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Local boy worthy of medal for heroic rescue

By Henry Timman • Feb 26, 2017 at 8:00 PM

After a 1938 incident near Norwalk there was an effort to secure the Carnegie Medal for bravery for a Norwalk boy, but I was unable to determine whether or not he ever received it.

Late in March of 1938, four children were playing at a small cave evacuated in the bank of the creek just south of the Rte. 20 bypass on Norwood Avenue.

Eleven-year-old Julian MacDonald, Jr., (commonly called Pete) was in the cave when the roof collapsed and covered him completely. Emmett Gray, Jr., also aged 11, began digging away the dirt to try to uncover MacDonald, while their playmate Jack Gerken ran to his parents' home nearby to sound the alarm. Before three adults reached the scene, young MacDonald was uncovered sufficiently to breathe. It took much more digging to remove him from the cave, and it was due to Emmett's first-aid efforts that "Pete" survived until being rescued.

Newspaper reports said that young Gray deserved the Carnegie Medal, but I was unable to determine whether he ever was recognized further for his quick thinking. What happened to our young hero? He went on to serve in the Navy as a young adult. He married in 1948 and moved to Bellevue to live with his wife's family. On March 30, 1949, he was en route home from a job in Lorain and lost his life in a traffic accident at Rtes. 4 and 113 east of Bellevue. His grave can be seen in the Bellevue cemetery.

Not so fortunate was Joseph Frank Hissong, age 13, who was living at the Huron County Children's Home in 1948, On August 9, 1984, he was camping with fellow scouts from a troop at the Home, along the Huron River just north of Mason Road at Fries Landing. He and two other boys were in the water; Hissong floating on an inner tube. He suddenly slipped into the water and disappeared. Some men working nearby secured a rowboat and recovered the body.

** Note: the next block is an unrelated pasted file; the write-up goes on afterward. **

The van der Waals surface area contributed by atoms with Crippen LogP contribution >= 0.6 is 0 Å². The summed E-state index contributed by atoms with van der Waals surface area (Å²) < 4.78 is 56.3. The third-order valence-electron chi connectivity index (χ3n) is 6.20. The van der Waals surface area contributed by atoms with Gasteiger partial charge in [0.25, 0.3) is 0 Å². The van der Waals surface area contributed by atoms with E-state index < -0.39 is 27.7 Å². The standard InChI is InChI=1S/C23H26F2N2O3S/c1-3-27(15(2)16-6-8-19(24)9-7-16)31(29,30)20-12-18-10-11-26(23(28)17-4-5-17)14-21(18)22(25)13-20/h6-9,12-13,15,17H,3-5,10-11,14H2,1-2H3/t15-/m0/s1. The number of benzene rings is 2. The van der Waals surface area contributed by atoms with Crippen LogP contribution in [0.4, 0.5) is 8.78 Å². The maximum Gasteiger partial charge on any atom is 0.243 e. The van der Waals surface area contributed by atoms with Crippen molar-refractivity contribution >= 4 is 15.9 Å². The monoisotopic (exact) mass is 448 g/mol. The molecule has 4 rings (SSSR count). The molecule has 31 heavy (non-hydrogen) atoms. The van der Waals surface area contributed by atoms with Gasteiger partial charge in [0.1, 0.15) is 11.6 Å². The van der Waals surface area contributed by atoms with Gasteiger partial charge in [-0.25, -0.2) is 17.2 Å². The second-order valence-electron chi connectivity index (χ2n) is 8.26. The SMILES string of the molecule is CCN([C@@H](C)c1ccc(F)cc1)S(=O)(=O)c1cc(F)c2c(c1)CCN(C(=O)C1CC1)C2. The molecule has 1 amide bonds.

The Coroner ruled the death as accidental by drowning. It was said that young Hissong was a fair swimmer, but may have panicked when he went under the water and was unable to save himself. His life had been filled with tragedy in that his father had been killed while working at a foundry Monroe, Michigan, in 1937 and his mother died in 1940. Joseph was buried next to his mother in the Clarksfield Methodist Cemetery on Zenobia Road.

There were people who considered any Children's Home to be a terrible place for children, but Joseph was a good example of someone who had no relatives except a grandfather near Fremont who perhaps was unable to take him in. Joseph apparently enjoyed living there and participating in the Boy Scouting program. He had gone to the Fries Landing camp the week before with his other troop, and then had been allowed to return on his fatal second trip because he was such a capable assistant around the camp.

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REMEMBER: My “Just Like Old Times” books are on sale at Colonial Flower and Gift Shoppe at 7 W. Main St. in downtown Norwalk. These preserve my earlier columns in permanent book form.

Henry Timman, an authority on Firelands history, resides in rural Norwalk.

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